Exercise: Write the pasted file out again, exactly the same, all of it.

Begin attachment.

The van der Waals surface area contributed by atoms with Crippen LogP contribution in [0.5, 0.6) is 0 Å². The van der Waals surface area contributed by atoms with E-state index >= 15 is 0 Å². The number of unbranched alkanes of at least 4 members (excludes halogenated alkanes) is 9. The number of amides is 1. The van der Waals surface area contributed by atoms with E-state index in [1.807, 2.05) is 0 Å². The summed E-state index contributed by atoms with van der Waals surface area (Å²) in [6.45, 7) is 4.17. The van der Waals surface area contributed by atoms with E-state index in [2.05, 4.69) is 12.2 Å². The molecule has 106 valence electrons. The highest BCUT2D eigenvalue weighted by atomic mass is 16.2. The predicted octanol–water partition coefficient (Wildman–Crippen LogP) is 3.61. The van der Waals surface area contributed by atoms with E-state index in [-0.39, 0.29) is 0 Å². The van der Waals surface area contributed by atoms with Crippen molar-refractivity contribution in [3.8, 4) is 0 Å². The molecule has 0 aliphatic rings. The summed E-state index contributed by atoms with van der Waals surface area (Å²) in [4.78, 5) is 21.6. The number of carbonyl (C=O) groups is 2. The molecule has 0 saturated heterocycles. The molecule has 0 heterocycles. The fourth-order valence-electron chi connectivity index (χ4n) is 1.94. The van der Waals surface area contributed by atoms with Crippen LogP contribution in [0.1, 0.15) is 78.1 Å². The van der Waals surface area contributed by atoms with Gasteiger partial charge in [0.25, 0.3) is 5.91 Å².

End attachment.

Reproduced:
The van der Waals surface area contributed by atoms with Crippen LogP contribution in [0.5, 0.6) is 0 Å². The van der Waals surface area contributed by atoms with E-state index >= 15 is 0 Å². The number of unbranched alkanes of at least 4 members (excludes halogenated alkanes) is 9. The number of amides is 1. The van der Waals surface area contributed by atoms with E-state index in [1.807, 2.05) is 0 Å². The summed E-state index contributed by atoms with van der Waals surface area (Å²) in [6.45, 7) is 4.17. The van der Waals surface area contributed by atoms with E-state index in [2.05, 4.69) is 12.2 Å². The molecule has 106 valence electrons. The highest BCUT2D eigenvalue weighted by atomic mass is 16.2. The predicted octanol–water partition coefficient (Wildman–Crippen LogP) is 3.61. The van der Waals surface area contributed by atoms with E-state index in [-0.39, 0.29) is 0 Å². The van der Waals surface area contributed by atoms with Crippen molar-refractivity contribution in [3.8, 4) is 0 Å². The molecule has 0 aliphatic rings. The summed E-state index contributed by atoms with van der Waals surface area (Å²) in [4.78, 5) is 21.6. The number of carbonyl (C=O) groups is 2. The molecule has 0 saturated heterocycles. The molecule has 0 heterocycles. The fourth-order valence-electron chi connectivity index (χ4n) is 1.94. The van der Waals surface area contributed by atoms with Crippen LogP contribution in [0.1, 0.15) is 78.1 Å². The van der Waals surface area contributed by atoms with Gasteiger partial charge in [0.25, 0.3) is 5.91 Å².